What is high-throughput sequencing ?
A person's genome is made up of 3.3 billion base pairs (nucleic acids) and contains a vast of amount of medically relevant information. The sequencing of these nucleic acids is unquestionably the area of analytics that has benefited from the most significant advancements over the past two decades. Automation of the Sanger enzymatic method with the use of capillary sequencers was achieved, leading to development of increasingly efficient machines, and resulting in human genome decoding, a pioneering project in genetics in the late 2000s.
In recent years, a new generation of sequencers characterised as “high-throughput”, which work concurrently on a very large number of short sequences, has emerged. They are based on new physico-chemical technologies with throughputs up to 1000 times higher. These new sequencers are expanding in capacity while their production cost continues to shrink: at present, 400 million to 1 billion base pairs a day for less than one Euro per million base pairs. Consequently, two important research works published in 2005 paved the way for the development of these technologies known as “massively parallel sequencing” or “high-throughput sequencing”.
As a result of the marketing of these methods, sequencing can now be performed on whole genomes or their coding regions: an exome or 1% of a genome, the same as on a panel of selected genes. With the introduction of this technical advance, analyses in transcriptomics (RNA-seq) and proteomics (ChIP-Seq), as well as epigenomic and metagenomic analyses can likewise be systematically performed.
To perform these analyses, bioinformatics platforms tested on these new technologies are required. Positioned at the forefront, and cognisant of the tremendous relevance of these technologies to the rare disease diagnosis, FHU-TRANSLAD is backing the development of a bioinformatics platform for high-throughput data sequencing analysis in Bourgogne.
The high-throughput sequencing technique
Genomic DNA is first fragmented into small bits and adapter sequences ligated to their ends. The libraries prepared in this way are then attached to a solid medium and each fragment is amplified about 1000 times to form clonal “clusters” which will be concurrently sequenced. During each cycle, the addition of a nucleotide is indicated by a fluorescent signal linked to each of the four DNA nucleotides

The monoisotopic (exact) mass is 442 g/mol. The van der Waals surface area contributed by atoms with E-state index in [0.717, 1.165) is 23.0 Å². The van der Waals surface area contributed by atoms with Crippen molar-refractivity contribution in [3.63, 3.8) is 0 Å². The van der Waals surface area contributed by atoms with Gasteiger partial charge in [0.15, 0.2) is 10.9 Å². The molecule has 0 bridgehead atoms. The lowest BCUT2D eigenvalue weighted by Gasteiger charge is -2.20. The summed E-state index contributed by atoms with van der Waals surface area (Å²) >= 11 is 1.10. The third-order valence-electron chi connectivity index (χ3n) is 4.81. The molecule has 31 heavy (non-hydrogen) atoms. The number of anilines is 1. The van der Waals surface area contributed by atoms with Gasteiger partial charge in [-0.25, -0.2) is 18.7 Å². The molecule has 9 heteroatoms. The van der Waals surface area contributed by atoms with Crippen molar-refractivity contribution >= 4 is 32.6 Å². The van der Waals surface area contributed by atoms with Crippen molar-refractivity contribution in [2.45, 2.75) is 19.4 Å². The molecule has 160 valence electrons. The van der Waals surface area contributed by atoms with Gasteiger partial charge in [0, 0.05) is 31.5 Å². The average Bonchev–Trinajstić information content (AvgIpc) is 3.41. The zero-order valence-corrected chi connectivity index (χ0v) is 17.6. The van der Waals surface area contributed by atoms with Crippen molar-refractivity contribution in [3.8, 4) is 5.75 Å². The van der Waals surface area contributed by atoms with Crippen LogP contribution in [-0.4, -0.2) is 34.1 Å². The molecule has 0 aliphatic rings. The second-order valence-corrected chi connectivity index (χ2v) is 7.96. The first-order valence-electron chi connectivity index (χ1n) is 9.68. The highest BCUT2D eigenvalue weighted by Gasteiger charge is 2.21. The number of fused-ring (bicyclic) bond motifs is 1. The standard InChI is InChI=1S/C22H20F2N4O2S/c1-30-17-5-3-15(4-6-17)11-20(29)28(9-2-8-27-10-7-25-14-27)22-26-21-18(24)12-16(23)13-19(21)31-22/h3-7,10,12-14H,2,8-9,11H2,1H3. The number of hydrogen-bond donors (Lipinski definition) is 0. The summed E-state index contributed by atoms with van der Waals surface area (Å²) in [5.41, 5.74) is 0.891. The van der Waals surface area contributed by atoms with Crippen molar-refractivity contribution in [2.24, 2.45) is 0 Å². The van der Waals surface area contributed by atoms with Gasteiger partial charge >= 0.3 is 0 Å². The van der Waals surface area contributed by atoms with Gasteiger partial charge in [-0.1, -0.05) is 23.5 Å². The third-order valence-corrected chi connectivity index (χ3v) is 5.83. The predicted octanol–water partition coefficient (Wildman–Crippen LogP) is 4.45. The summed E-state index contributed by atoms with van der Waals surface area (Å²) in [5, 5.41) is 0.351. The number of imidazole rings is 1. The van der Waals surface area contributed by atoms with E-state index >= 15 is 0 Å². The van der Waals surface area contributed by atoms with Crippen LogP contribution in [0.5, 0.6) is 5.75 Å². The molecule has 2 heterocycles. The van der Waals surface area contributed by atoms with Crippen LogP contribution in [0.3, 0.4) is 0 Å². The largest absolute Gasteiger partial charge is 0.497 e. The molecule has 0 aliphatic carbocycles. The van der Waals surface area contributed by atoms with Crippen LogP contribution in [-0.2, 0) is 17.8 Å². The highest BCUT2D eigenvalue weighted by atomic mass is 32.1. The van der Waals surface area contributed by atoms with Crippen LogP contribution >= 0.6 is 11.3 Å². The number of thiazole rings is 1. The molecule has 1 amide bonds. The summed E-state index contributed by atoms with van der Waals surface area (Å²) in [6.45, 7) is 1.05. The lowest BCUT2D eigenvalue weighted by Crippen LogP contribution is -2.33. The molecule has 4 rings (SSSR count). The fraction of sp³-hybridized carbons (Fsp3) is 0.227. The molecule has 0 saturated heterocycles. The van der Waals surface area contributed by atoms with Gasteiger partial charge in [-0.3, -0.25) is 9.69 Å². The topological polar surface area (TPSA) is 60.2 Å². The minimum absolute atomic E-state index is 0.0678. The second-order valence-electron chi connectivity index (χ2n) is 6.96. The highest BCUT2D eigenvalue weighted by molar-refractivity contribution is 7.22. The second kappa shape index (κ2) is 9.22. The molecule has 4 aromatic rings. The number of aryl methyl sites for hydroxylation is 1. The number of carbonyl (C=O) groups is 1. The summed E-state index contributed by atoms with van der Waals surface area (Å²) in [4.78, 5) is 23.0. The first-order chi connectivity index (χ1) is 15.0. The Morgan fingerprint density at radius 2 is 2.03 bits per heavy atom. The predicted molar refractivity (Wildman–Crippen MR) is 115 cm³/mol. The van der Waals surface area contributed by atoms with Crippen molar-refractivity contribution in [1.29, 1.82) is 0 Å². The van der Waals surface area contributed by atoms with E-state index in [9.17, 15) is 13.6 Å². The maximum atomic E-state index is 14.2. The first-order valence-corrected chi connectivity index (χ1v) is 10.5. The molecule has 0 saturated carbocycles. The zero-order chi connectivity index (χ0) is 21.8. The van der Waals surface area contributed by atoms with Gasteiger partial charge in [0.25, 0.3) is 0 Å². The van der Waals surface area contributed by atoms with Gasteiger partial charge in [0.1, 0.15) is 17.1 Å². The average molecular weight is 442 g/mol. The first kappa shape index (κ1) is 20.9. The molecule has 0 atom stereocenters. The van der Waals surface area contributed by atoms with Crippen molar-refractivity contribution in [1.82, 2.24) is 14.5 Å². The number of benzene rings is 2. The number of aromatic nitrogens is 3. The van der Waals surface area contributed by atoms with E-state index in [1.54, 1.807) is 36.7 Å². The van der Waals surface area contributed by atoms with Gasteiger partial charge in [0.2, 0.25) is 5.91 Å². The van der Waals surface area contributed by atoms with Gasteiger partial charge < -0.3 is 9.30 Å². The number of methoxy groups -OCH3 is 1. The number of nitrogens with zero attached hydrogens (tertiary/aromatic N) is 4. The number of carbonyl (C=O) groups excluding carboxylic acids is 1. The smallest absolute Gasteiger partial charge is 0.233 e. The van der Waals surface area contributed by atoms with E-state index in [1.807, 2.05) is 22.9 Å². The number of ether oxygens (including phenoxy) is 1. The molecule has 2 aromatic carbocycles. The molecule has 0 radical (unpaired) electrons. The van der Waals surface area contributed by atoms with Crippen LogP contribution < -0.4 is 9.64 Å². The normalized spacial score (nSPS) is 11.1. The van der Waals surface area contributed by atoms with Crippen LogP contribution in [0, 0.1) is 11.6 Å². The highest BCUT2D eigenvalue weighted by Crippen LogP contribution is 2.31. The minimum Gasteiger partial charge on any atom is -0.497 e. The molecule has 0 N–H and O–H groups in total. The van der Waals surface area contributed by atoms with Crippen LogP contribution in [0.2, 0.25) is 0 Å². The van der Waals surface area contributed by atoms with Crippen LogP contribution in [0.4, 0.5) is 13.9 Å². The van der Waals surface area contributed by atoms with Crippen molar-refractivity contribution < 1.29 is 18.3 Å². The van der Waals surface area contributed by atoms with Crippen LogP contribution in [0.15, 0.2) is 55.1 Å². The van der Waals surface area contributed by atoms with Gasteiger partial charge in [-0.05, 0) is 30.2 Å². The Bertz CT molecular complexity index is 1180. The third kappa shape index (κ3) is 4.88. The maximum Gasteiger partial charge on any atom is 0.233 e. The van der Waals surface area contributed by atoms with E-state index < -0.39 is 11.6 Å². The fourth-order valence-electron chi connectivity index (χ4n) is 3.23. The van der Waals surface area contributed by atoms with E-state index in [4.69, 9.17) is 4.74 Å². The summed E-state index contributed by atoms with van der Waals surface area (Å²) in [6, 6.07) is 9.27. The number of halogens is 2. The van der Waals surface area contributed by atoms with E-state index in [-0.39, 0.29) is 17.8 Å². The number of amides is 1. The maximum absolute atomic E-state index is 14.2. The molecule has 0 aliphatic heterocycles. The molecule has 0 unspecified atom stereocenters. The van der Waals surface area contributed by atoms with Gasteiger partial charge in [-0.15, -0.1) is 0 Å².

Excess sequencing is performed to minimise lack of uniformity of the various technical processes (typically > 30X for a whole genome and > 60X for an exome) and to increase the sensitivity and specificity of genetic variant detection.
Where sequencing is performed on exomes or specific targets, an additional phase for capturing the region of interest is required for preparation of the libraries. Various methods may be used to achieve this depending on the type of experiment: capture by hybridization (normally used for exomes), enrichment by polymerase chain reaction (PCR) and capture by inverted molecular probes. Lastly, several different samples can be sequenced simultaneously on the same machine by using index sequences to identify them.
In what ways is it used in diagnosis ?
Its use is surfacing in numerous medical applications, either through the use of selected panels of genes, or exome sequencing. Widely employed in research, this technology is also used diagnostically in laboratories around the world, as it is the most efficient tool in rare developmental disorder disease diagnosis. In fact, this technology can identify a genetic cause in in 50% of patients with intellectual disability syndrome who have not been clinically diagnosed.